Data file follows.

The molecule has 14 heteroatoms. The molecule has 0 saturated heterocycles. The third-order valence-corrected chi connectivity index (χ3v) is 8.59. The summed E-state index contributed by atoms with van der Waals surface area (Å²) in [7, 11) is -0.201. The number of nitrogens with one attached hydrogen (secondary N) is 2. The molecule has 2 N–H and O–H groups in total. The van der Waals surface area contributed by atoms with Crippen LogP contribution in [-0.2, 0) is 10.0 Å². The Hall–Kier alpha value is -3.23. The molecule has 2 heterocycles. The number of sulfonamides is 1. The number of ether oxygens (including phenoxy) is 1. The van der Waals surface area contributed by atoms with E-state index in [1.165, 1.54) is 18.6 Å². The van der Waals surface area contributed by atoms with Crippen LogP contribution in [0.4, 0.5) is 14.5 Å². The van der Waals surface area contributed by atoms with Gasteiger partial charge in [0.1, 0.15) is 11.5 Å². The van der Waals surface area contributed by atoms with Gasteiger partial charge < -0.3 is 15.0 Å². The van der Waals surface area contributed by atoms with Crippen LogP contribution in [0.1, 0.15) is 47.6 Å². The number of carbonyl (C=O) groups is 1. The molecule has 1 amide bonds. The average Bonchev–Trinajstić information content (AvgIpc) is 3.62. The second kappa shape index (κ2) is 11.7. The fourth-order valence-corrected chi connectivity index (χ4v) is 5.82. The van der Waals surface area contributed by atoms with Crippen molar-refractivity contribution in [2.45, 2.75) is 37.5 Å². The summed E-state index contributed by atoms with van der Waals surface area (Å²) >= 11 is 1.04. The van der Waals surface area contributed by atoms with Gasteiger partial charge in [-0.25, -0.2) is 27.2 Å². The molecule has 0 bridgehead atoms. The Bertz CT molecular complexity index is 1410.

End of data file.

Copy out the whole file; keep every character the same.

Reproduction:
The molecule has 14 heteroatoms. The molecule has 0 saturated heterocycles. The third-order valence-corrected chi connectivity index (χ3v) is 8.59. The summed E-state index contributed by atoms with van der Waals surface area (Å²) in [7, 11) is -0.201. The number of nitrogens with one attached hydrogen (secondary N) is 2. The molecule has 2 N–H and O–H groups in total. The van der Waals surface area contributed by atoms with Crippen LogP contribution in [-0.2, 0) is 10.0 Å². The Hall–Kier alpha value is -3.23. The molecule has 2 heterocycles. The number of sulfonamides is 1. The number of ether oxygens (including phenoxy) is 1. The van der Waals surface area contributed by atoms with E-state index in [1.165, 1.54) is 18.6 Å². The van der Waals surface area contributed by atoms with Crippen LogP contribution in [0.4, 0.5) is 14.5 Å². The van der Waals surface area contributed by atoms with Gasteiger partial charge in [0.1, 0.15) is 11.5 Å². The van der Waals surface area contributed by atoms with Gasteiger partial charge < -0.3 is 15.0 Å². The van der Waals surface area contributed by atoms with Crippen LogP contribution in [0.1, 0.15) is 47.6 Å². The number of carbonyl (C=O) groups is 1. The molecule has 1 amide bonds. The average Bonchev–Trinajstić information content (AvgIpc) is 3.62. The second kappa shape index (κ2) is 11.7. The fourth-order valence-corrected chi connectivity index (χ4v) is 5.82. The van der Waals surface area contributed by atoms with Crippen molar-refractivity contribution in [2.45, 2.75) is 37.5 Å². The summed E-state index contributed by atoms with van der Waals surface area (Å²) >= 11 is 1.04. The van der Waals surface area contributed by atoms with Gasteiger partial charge in [-0.25, -0.2) is 27.2 Å². The molecule has 0 bridgehead atoms. The Bertz CT molecular complexity index is 1410.